12. Hi Justin and welcome to the GreenSock forums. That site is quite a punch . My point is that the site is not a simple one and not just one technique, soto speak, is being used. That part of the four images is a grid and then on click/touch the element expands from the position it has at the event moment. That by itself requires some JS and CSS as they're growing the element animating the width/height and possibly animating the top/left or x/y positions at the same time. Then after that animation is completed there are other images and text being animated as well. Finally, for some reason, they're using both GSAP and CSS animations. FInally as OzBoz points, this is not a simple task at all and if you're not a very seasoned/experienced developer you should start with some simpler stuff and then take them up a notch until you're able to build something like that. My approach to complex animations and layouts is always start from the barebones with no animations whatsoever. Then start with simple animations and then start creating the more complex stuff. Also I would strongly recommend using Git for those cases, as you can comment your versions and tags and then go back to a previous version without any problems. Before I started with Git, I found myself in the position of not knowing which version I had to go back in order to correct some issue and with a bunch of folders and with the need of creating long readme files in order to get some order in my developments.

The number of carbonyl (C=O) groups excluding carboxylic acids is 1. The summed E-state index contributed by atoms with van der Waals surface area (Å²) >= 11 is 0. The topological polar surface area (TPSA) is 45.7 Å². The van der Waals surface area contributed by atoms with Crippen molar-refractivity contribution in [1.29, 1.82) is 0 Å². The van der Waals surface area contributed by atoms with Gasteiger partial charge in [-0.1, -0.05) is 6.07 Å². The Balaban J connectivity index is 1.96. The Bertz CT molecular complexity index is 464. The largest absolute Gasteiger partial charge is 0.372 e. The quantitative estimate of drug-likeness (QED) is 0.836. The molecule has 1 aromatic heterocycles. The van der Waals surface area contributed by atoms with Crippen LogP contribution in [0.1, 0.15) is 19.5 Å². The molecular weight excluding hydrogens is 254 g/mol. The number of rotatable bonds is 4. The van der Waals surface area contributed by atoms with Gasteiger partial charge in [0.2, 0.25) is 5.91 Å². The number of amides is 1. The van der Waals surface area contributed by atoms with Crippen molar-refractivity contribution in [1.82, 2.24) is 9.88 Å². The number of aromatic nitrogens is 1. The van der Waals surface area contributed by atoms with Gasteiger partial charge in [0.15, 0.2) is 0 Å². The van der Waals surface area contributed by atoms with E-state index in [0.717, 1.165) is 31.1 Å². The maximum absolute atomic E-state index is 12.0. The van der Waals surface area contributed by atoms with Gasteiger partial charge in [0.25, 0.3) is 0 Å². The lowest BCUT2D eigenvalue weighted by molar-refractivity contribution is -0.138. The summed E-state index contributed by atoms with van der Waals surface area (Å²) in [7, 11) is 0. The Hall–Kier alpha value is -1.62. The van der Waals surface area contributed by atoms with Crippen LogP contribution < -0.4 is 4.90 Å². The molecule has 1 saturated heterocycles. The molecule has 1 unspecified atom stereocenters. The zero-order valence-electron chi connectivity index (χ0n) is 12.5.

13. In that case either an onComplete callback or a Timeline is what I could recommend, but that would depend on how your app is planned.